Anyway, I'm proud of how it turned out. It was a large event that I single-handedly arranged and it went flawlessly. I can't really talk about it or enjoy the pictures though. I suppose in time the sting of having made such an obvious error will fade and I can enjoy the documentation of my efforts.
My dad's toast was absurdly long. Like probably at least ten minutes long. Maybe fifteen. My dad really likes the spotlight. He'd handwritten the outline to his speech on white printer paper. At one point he said "after today I'm not going to drink any more.....
[insert audible crowd murmur and maybe even a gasp or two. Picture me with a raised eyebrow waiting for the punchline because I know that's not true]
....or less than I do already." two beats and then the laughs kicked in. A groan from my mother. Halfway through he said "Squirrel!" He told a story about how when I was little, about 3 years old, he duped me into thinking I could ride on a kite. He thought it was the cutest thing because I trusted him implicitly to fly me into air on the back of the kite. As he tells it, I sat down cross legged on this kite and gripped the sides and clenched my jaw, intent to not fall off. Of course he then had to confess that he was a big phony and that I could not, in fact, soar into the air on a plastic sheet suspended by straws and string. He ended his toast with the Star Trek hand thing, telling us to live long and prosper.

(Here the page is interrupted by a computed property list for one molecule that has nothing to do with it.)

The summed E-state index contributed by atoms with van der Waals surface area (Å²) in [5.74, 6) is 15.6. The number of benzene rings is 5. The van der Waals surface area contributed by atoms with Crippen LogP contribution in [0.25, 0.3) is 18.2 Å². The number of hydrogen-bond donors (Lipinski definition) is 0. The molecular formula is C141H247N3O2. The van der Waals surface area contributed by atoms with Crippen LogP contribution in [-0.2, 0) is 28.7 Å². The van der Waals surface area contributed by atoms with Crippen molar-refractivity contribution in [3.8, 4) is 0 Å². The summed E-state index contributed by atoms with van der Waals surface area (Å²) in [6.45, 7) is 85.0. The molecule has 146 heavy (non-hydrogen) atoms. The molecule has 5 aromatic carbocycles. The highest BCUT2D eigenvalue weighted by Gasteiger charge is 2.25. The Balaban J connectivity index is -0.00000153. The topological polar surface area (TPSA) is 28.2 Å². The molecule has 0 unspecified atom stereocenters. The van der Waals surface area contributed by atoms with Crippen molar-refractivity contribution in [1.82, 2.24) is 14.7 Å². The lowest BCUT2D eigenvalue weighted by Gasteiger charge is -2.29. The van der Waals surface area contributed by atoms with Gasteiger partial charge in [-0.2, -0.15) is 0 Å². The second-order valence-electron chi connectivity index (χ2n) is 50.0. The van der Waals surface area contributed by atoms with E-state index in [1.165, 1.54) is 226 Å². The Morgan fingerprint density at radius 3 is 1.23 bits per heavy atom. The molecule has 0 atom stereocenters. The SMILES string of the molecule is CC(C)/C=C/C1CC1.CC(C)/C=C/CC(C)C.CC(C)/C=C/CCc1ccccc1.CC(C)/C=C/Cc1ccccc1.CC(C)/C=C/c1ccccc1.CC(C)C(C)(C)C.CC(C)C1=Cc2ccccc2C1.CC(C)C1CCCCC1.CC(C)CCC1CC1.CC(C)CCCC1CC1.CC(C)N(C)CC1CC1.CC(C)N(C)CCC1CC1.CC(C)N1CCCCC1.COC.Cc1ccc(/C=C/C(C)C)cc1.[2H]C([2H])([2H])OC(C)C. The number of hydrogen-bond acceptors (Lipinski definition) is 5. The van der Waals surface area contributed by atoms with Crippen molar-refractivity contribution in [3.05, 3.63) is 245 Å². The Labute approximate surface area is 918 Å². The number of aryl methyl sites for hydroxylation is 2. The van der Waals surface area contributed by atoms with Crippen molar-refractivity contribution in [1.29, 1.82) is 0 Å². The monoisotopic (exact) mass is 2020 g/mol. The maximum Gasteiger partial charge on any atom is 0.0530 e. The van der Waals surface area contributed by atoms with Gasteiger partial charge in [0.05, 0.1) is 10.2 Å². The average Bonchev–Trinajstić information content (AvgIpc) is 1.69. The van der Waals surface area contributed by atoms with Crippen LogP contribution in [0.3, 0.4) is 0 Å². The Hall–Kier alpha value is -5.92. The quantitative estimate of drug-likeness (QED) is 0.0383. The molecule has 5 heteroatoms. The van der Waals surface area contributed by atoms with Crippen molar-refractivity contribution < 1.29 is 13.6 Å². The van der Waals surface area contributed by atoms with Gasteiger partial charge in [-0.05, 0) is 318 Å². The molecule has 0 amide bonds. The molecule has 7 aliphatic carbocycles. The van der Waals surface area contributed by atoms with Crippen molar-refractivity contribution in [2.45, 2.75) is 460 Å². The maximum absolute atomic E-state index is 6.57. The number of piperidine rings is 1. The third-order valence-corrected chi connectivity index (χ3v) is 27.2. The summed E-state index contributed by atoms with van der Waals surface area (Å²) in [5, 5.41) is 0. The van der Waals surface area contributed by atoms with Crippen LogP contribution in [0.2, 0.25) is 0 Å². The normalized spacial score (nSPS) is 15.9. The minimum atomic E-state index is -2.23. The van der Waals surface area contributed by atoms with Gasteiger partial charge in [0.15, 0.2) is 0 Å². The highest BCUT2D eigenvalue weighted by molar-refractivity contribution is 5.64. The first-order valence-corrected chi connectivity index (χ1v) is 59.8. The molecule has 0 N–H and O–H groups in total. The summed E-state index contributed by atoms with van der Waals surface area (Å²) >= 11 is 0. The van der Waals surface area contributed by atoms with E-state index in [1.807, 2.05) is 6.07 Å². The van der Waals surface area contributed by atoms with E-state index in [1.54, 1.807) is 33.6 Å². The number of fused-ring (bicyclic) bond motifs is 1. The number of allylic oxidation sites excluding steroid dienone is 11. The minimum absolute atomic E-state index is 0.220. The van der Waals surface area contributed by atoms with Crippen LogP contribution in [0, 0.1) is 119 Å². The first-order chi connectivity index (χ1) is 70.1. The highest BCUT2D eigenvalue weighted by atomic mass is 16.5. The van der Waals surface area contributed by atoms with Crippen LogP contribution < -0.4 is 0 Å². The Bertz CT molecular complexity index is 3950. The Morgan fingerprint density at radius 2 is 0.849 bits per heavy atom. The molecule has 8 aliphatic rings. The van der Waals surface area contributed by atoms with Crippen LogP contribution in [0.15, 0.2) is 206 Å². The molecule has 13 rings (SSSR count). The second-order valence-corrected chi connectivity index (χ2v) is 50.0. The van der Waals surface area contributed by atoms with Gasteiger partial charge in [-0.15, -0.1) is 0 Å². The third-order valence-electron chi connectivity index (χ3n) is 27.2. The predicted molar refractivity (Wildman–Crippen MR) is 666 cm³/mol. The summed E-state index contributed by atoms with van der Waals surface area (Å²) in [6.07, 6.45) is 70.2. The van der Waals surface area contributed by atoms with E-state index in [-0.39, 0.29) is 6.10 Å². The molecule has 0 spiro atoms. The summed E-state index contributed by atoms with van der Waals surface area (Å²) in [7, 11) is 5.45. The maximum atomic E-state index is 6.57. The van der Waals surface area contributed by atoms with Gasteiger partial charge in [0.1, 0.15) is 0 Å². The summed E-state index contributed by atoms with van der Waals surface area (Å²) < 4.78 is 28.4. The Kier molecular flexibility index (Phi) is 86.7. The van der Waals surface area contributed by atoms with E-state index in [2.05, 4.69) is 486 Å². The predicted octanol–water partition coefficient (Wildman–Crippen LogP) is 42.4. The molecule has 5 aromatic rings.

Side note: my dad always shined me on like that when I was a kid. He made up strange things and told them to me with a straight face. For instance, once when he took me fishing, he caught a catfish and told me that it was a California Whisker Shark, that's why it's smooth. Or one time he explained the origin of chicken drummettes (in the form of hot wings) by telling me that chickens are in fact born with 3 legs, but they have to cut one off so they can walk properly. I learned early on to take anything he said with a grain of salt and to this day, I credit him with my critical thinking skills. If it weren't for him I might not assume that anything you hear might just be bullshit.
Anyway. The groom's mother gave a toast next. She wasn't clutching a heavily creased stack of printer papers as my father had been, and confessed that she didn't have anything prepared. She did say that my dad's story about me riding the kite reminded her of a poem she'd written when her son was just a little boy, in which she'd "compared him to a bright shining kite, and now Jenny you get to ride that kite, and we're all right behind you!" She said it with heartfelt conviction and it was clear that she was really trying to drive home a sentimental gem. Her puzzled look gave way to embarrassment as her daughter, amid gasps, guffaws and looks of horror shouted "Mom! This is a family event!" From that point on, kites were the playful symbol of our relationship.
I had a talk with the best man on the shuttle ride back into town. He said that having met and seen my father, it made so much more sense that I'd chosen that man to marry. He understood why I was willing to put up with drunken absurdity. I explained that yes, everyone has problems but this is one I know how to deal with. "Better the devil you know," I said. I think I was trying to convince myself more than him.
It was a fun night, everyone had a good time. I don't regret throwing that party one bit.